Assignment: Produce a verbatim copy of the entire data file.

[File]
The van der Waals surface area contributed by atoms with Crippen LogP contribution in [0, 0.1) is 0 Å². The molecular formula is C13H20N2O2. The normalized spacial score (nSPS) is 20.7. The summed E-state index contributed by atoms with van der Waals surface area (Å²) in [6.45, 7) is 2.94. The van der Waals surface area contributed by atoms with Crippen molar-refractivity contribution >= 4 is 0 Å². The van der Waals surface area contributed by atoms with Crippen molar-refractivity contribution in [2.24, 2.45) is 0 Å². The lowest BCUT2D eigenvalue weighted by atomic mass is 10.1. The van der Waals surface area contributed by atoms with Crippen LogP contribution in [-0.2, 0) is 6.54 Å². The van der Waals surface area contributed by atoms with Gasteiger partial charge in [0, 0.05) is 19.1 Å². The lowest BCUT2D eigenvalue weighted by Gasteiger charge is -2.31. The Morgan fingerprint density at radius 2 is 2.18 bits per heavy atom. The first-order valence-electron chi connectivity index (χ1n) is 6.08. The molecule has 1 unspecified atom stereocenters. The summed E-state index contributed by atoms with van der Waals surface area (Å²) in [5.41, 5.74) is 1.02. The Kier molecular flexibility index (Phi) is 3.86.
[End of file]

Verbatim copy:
The van der Waals surface area contributed by atoms with Crippen LogP contribution in [0, 0.1) is 0 Å². The molecular formula is C13H20N2O2. The normalized spacial score (nSPS) is 20.7. The summed E-state index contributed by atoms with van der Waals surface area (Å²) in [6.45, 7) is 2.94. The van der Waals surface area contributed by atoms with Crippen molar-refractivity contribution >= 4 is 0 Å². The van der Waals surface area contributed by atoms with Crippen molar-refractivity contribution in [2.24, 2.45) is 0 Å². The lowest BCUT2D eigenvalue weighted by atomic mass is 10.1. The van der Waals surface area contributed by atoms with Crippen LogP contribution in [-0.2, 0) is 6.54 Å². The van der Waals surface area contributed by atoms with Gasteiger partial charge in [0, 0.05) is 19.1 Å². The lowest BCUT2D eigenvalue weighted by Gasteiger charge is -2.31. The Morgan fingerprint density at radius 2 is 2.18 bits per heavy atom. The first-order valence-electron chi connectivity index (χ1n) is 6.08. The molecule has 1 unspecified atom stereocenters. The summed E-state index contributed by atoms with van der Waals surface area (Å²) in [5.41, 5.74) is 1.02. The Kier molecular flexibility index (Phi) is 3.86.